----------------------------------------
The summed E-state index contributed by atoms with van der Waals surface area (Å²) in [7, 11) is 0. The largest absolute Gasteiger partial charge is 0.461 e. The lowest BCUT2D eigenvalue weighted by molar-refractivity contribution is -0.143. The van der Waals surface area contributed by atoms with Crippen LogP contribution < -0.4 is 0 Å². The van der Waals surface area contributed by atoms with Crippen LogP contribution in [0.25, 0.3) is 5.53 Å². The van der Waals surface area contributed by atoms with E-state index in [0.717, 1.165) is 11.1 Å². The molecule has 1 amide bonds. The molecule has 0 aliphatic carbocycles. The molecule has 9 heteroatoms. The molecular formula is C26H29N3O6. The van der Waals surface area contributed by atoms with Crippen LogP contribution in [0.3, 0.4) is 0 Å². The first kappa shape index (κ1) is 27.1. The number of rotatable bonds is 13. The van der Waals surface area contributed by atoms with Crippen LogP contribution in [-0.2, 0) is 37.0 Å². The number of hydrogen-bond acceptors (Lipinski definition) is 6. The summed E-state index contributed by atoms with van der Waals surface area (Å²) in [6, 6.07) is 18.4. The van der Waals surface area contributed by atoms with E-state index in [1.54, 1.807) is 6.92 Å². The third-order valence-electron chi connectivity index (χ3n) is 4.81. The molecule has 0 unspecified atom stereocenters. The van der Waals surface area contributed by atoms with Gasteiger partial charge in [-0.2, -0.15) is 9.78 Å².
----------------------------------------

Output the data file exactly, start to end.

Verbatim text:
The summed E-state index contributed by atoms with van der Waals surface area (Å²) in [7, 11) is 0. The largest absolute Gasteiger partial charge is 0.461 e. The lowest BCUT2D eigenvalue weighted by molar-refractivity contribution is -0.143. The van der Waals surface area contributed by atoms with Crippen LogP contribution < -0.4 is 0 Å². The van der Waals surface area contributed by atoms with Crippen LogP contribution in [0.25, 0.3) is 5.53 Å². The van der Waals surface area contributed by atoms with E-state index in [0.717, 1.165) is 11.1 Å². The molecule has 1 amide bonds. The molecule has 0 aliphatic carbocycles. The molecule has 9 heteroatoms. The molecular formula is C26H29N3O6. The van der Waals surface area contributed by atoms with Crippen LogP contribution in [0.3, 0.4) is 0 Å². The first kappa shape index (κ1) is 27.1. The number of rotatable bonds is 13. The van der Waals surface area contributed by atoms with Crippen LogP contribution in [-0.2, 0) is 37.0 Å². The number of hydrogen-bond acceptors (Lipinski definition) is 6. The summed E-state index contributed by atoms with van der Waals surface area (Å²) in [6, 6.07) is 18.4. The van der Waals surface area contributed by atoms with E-state index in [1.54, 1.807) is 6.92 Å². The third-order valence-electron chi connectivity index (χ3n) is 4.81. The molecule has 0 unspecified atom stereocenters. The van der Waals surface area contributed by atoms with Gasteiger partial charge in [-0.2, -0.15) is 9.78 Å².